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I wanted to know what are randomized algorithms and what are some of their uses?

When do you think they outperform "standard" algorithms?

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  • $\begingroup$ This may be a start: en.wikipedia.org/wiki/Randomized_algorithm to answer the part "what". I think your question should be "when do randomized algorithms outperform non-randomized algorithms", if that question even makes sense. $\endgroup$ – nbro Jan 7 '17 at 0:59
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    $\begingroup$ This is an extremely broad question. I'm tempted to say you'd need a book to answer it, but maybe a bookshelf would be more appropriate. Are you just looking for a definition? Could you restrict your question to something more specific? $\endgroup$ – quicksort Jan 7 '17 at 1:01
  • $\begingroup$ I would like to know where are these algorithms used (the wikipedia examples were not ovious to me). $\endgroup$ – ryuzakinho Jan 7 '17 at 18:23
  • $\begingroup$ They're literally everywhere. Every algorithm which "flips a coin" is called randomized algorithm. When you have two choices but don't know which one is better, what would you do? If you know they are good "in average", you can flip a coin to make the decision. That's how randomized algorithms work. The best thing is they are simple. Besides, sometimes deterministic algorithms (what you called "standard") are vulnerable to an adversary who always feed them the worst input, while randomized algorithms are still good "in average". $\endgroup$ – aaaaajack Jan 9 '17 at 11:09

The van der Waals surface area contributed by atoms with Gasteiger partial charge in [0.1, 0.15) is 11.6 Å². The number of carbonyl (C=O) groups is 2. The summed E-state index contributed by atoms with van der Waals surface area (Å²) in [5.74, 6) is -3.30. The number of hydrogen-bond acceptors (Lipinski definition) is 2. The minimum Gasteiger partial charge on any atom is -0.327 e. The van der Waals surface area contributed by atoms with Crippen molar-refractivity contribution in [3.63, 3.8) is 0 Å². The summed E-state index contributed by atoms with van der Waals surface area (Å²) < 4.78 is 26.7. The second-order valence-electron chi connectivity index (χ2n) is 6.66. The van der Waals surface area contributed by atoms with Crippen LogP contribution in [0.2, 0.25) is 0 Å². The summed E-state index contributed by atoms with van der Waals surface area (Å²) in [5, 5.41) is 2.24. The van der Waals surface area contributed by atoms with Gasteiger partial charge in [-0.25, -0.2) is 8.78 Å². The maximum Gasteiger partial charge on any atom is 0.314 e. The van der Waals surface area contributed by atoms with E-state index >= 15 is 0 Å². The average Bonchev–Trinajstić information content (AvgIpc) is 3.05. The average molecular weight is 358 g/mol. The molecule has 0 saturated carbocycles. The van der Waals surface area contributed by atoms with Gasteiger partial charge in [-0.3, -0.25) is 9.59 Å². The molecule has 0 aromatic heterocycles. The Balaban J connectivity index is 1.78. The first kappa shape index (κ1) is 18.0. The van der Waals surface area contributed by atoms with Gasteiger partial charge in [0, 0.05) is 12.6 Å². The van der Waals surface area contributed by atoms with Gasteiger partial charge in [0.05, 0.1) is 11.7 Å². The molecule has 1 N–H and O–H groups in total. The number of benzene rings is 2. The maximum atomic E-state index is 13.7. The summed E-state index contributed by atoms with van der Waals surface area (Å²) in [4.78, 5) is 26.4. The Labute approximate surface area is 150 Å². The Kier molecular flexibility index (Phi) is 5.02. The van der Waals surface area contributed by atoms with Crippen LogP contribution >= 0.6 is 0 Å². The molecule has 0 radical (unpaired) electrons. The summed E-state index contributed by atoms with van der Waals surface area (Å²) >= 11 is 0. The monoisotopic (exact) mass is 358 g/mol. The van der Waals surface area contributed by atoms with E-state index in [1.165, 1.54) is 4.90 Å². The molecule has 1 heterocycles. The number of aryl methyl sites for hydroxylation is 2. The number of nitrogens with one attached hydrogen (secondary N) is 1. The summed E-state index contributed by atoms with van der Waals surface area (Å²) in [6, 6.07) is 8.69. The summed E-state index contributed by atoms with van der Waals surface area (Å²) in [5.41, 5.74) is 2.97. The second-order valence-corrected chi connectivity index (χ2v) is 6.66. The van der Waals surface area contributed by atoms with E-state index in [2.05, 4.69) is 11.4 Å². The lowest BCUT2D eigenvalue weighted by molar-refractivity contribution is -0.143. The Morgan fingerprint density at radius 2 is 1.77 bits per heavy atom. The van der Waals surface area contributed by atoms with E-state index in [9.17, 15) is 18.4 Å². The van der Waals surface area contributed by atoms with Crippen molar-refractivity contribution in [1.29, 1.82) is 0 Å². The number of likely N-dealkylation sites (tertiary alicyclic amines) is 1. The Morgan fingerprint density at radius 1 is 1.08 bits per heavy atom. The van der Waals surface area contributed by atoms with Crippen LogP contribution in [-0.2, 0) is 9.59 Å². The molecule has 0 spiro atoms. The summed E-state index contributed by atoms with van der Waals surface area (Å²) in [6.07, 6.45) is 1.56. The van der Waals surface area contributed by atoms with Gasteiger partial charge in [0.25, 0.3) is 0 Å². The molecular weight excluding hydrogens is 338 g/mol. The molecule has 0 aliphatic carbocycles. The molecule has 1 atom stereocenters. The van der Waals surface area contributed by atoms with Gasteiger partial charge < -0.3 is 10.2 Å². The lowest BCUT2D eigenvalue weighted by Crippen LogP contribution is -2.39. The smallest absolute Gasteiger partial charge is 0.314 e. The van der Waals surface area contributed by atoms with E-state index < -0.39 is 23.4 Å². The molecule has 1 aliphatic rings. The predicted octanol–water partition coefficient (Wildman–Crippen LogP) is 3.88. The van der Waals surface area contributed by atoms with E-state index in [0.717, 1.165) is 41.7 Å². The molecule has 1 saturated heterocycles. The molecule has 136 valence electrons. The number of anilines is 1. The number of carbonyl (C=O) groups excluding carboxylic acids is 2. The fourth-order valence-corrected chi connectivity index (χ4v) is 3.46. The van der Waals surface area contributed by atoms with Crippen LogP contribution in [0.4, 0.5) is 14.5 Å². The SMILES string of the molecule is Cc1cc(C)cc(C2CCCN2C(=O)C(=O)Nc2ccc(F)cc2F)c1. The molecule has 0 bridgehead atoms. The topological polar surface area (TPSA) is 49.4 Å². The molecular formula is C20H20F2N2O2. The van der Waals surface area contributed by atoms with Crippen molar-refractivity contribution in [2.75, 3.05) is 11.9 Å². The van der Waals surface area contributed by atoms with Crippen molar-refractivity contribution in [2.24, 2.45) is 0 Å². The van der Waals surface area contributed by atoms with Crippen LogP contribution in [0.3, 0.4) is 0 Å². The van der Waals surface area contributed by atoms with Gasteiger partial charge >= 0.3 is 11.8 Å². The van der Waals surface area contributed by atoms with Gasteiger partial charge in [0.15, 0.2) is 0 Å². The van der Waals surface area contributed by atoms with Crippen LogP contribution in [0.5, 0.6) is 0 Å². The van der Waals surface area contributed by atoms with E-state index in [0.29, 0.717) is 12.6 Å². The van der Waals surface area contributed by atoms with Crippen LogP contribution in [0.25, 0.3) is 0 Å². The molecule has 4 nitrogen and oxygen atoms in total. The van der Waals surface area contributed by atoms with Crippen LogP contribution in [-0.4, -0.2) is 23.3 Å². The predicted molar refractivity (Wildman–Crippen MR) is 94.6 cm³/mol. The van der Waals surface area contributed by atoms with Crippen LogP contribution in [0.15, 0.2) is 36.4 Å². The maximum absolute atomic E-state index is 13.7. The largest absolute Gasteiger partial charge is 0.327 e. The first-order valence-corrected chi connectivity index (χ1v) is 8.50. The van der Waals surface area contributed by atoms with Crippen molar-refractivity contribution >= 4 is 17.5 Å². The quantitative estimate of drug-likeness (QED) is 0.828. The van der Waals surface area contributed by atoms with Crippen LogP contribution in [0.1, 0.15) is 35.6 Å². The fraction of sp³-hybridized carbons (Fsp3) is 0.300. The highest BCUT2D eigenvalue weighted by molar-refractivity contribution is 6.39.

• $\begingroup$ Thanks a lot. It is more clear now. The last sentence gave me some more insight about the benefits of using a randomized algorithm. $\endgroup$ – ryuzakinho Jan 10 '17 at 20:46

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